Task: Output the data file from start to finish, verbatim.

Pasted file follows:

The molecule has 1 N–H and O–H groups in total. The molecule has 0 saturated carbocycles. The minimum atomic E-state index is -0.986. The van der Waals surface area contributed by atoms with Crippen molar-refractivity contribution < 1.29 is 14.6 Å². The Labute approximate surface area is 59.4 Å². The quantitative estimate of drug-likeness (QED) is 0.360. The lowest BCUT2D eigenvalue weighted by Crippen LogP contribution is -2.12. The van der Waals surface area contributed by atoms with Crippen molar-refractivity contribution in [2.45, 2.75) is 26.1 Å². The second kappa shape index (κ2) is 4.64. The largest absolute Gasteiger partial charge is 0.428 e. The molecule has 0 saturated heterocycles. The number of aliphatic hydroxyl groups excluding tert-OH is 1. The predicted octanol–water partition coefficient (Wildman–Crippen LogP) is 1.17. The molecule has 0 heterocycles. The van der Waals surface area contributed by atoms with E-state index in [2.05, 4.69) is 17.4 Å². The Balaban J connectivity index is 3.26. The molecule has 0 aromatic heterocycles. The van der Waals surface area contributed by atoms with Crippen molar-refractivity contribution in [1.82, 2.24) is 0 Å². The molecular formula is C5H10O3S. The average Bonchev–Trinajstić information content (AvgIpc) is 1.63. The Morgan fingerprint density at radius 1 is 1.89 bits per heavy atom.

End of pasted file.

The molecule has 1 N–H and O–H groups in total. The molecule has 0 saturated carbocycles. The minimum atomic E-state index is -0.986. The van der Waals surface area contributed by atoms with Crippen molar-refractivity contribution < 1.29 is 14.6 Å². The Labute approximate surface area is 59.4 Å². The quantitative estimate of drug-likeness (QED) is 0.360. The lowest BCUT2D eigenvalue weighted by Crippen LogP contribution is -2.12. The van der Waals surface area contributed by atoms with Crippen molar-refractivity contribution in [2.45, 2.75) is 26.1 Å². The second kappa shape index (κ2) is 4.64. The largest absolute Gasteiger partial charge is 0.428 e. The molecule has 0 saturated heterocycles. The number of aliphatic hydroxyl groups excluding tert-OH is 1. The predicted octanol–water partition coefficient (Wildman–Crippen LogP) is 1.17. The molecule has 0 heterocycles. The van der Waals surface area contributed by atoms with E-state index in [2.05, 4.69) is 17.4 Å². The Balaban J connectivity index is 3.26. The molecule has 0 aromatic heterocycles. The van der Waals surface area contributed by atoms with Crippen molar-refractivity contribution in [1.82, 2.24) is 0 Å². The molecular formula is C5H10O3S. The average Bonchev–Trinajstić information content (AvgIpc) is 1.63. The Morgan fingerprint density at radius 1 is 1.89 bits per heavy atom.